Another firing was accomplished over a two day period in the groundhog kiln. As firings go, it was a little more difficult and protracted than usual. Cooler weather was called for by the weather guy, but I swear I didn't feel it. I did feel the 30% chance of rain all night and into the next day. It blew under the shed and dampened the wood a bit, slowing down the process and making things real uncomfortable. Above is a photo of some folk art that came out of the firing. It is based on the Petersburg boats which hauled bales of cotton down the Savannah River to the cotton mills in Augusta, GA.
Me, being the trooper that I am, just kept on chunking wood. I stopped and stirred the coals frequently as the wood was not burning as efficiently as usual, probably due to some dampness.
Things finally got roaring pretty good at the 18 hour mark, about 4:00 a.m. In the photo above, the kiln is starting to be blasted. The flame runs from one end of the kiln to the other and then up about 12 feet of chimney! In other words, the flame travels about 32 linear feet! I'm bent over poking and kicking in all of the wood I can get in at once. The flame is allowed to burn back down and then the stoking cycle is repeated. It goes on like this for a couple of hours. Hopefully, I stop in time and don't melt down the pots in the front row.
Well, you'll never guess what happened! You know all of that black smoke in the previous photo? It brought us some company in the early morning hours! Yes, a whole great big ladder truck with a fire crew came rolling up to the kiln. We had quite an exchange as they tried to figure out what I was doing. They thought I might be adding a little accelerant to my fire, which I assured them I hadn't. I thought we finally came to some sort of understanding....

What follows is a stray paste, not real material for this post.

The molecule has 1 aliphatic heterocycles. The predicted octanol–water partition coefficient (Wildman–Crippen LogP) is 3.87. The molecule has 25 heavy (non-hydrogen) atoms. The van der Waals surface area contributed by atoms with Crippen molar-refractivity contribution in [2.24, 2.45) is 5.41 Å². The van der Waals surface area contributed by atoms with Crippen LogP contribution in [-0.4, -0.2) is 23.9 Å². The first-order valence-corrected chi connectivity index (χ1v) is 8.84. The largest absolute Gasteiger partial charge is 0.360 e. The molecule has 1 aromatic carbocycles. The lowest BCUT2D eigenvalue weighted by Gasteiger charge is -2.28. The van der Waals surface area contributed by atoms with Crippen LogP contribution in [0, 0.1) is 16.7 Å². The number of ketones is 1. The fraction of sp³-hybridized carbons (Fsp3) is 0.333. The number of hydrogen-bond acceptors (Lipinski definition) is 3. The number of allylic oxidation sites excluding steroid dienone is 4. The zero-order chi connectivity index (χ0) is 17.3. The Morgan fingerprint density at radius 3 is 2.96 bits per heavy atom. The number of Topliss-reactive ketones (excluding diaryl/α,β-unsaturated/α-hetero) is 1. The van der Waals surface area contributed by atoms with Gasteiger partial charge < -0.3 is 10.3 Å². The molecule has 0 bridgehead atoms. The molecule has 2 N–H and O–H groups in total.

I cranked it back up again, making up for lost time that the fire guys cost me. Here, the flames race up the chimney. This is a view from the rear. Some bricks have been removed from the opening in the chimney to act as a passive damper which slows down the draw of the chimney. A few hours later as I was just about to finish, the fire truck rolled in again. This time, some of the fire guys were real angry. I tried to talk about the understanding we had reached 2 hours earlier, but they seemed to have forgotten about it. They were intent on revealing the operating costs of the giant machine and crew. We exchanged phone numbers and addresses. They probably want to send a Christmas card or something!
This is exactly my expression! You could'a knocked me over with a feather. I was real tired at the end of it all, which was about 28 hours straight.

Here's some of the pots as they were unloaded a few days later. I put just a smidge of rutile in the glaze batch and it sure went a long way! You can see it in the form of bluish highlites here and there. I can't wait until the next firing!

Friday, October 06, 2006

Summer Fades...

I thought I'd share some thoughts and photos while I talk of pottery. I guess it's all related.
I took this photo in July on a typical sweltering 99 degree day. It is titled Boy and Dog. I love it for the pure, unbridled joy that both creations are sharing in unison. It is the total essence of July in the city here in the southern USA as a municipal fountain unleashes torrents of relief. This was awarded by the Smithsonian Institution in a photo contest last year. I was so lucky to be near at this precise moment with a telephoto lens!